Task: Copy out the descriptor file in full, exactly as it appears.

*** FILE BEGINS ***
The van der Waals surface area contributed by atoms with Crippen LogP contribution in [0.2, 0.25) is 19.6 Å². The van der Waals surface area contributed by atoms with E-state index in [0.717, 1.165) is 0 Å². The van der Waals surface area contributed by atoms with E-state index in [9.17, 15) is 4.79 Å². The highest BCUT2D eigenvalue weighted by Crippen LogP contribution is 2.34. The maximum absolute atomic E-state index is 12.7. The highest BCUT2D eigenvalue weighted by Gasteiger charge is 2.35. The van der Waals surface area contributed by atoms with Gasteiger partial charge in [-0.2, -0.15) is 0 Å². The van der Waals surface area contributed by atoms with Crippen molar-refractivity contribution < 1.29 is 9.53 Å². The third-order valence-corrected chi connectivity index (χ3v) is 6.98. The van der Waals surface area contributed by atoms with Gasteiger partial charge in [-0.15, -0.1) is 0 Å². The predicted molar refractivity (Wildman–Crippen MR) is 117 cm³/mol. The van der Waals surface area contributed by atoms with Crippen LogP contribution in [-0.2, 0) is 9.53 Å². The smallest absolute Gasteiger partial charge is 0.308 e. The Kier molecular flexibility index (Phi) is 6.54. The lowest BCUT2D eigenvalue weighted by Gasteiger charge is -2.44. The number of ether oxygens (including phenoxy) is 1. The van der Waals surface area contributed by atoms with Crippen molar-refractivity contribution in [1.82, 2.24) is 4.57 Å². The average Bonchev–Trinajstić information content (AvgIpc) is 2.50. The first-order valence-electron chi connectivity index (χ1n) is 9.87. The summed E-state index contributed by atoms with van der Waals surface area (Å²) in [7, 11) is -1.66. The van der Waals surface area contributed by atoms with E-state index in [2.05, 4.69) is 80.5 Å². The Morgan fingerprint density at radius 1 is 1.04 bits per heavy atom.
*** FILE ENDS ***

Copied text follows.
The van der Waals surface area contributed by atoms with Crippen LogP contribution in [0.2, 0.25) is 19.6 Å². The van der Waals surface area contributed by atoms with E-state index in [0.717, 1.165) is 0 Å². The van der Waals surface area contributed by atoms with E-state index in [9.17, 15) is 4.79 Å². The highest BCUT2D eigenvalue weighted by Crippen LogP contribution is 2.34. The maximum absolute atomic E-state index is 12.7. The highest BCUT2D eigenvalue weighted by Gasteiger charge is 2.35. The van der Waals surface area contributed by atoms with Gasteiger partial charge in [-0.2, -0.15) is 0 Å². The van der Waals surface area contributed by atoms with Crippen molar-refractivity contribution < 1.29 is 9.53 Å². The third-order valence-corrected chi connectivity index (χ3v) is 6.98. The van der Waals surface area contributed by atoms with Gasteiger partial charge in [-0.15, -0.1) is 0 Å². The predicted molar refractivity (Wildman–Crippen MR) is 117 cm³/mol. The van der Waals surface area contributed by atoms with Crippen LogP contribution in [-0.2, 0) is 9.53 Å². The smallest absolute Gasteiger partial charge is 0.308 e. The Kier molecular flexibility index (Phi) is 6.54. The lowest BCUT2D eigenvalue weighted by Gasteiger charge is -2.44. The number of ether oxygens (including phenoxy) is 1. The van der Waals surface area contributed by atoms with Crippen molar-refractivity contribution in [1.82, 2.24) is 4.57 Å². The average Bonchev–Trinajstić information content (AvgIpc) is 2.50. The first-order valence-electron chi connectivity index (χ1n) is 9.87. The summed E-state index contributed by atoms with van der Waals surface area (Å²) in [7, 11) is -1.66. The van der Waals surface area contributed by atoms with E-state index in [2.05, 4.69) is 80.5 Å². The Morgan fingerprint density at radius 1 is 1.04 bits per heavy atom.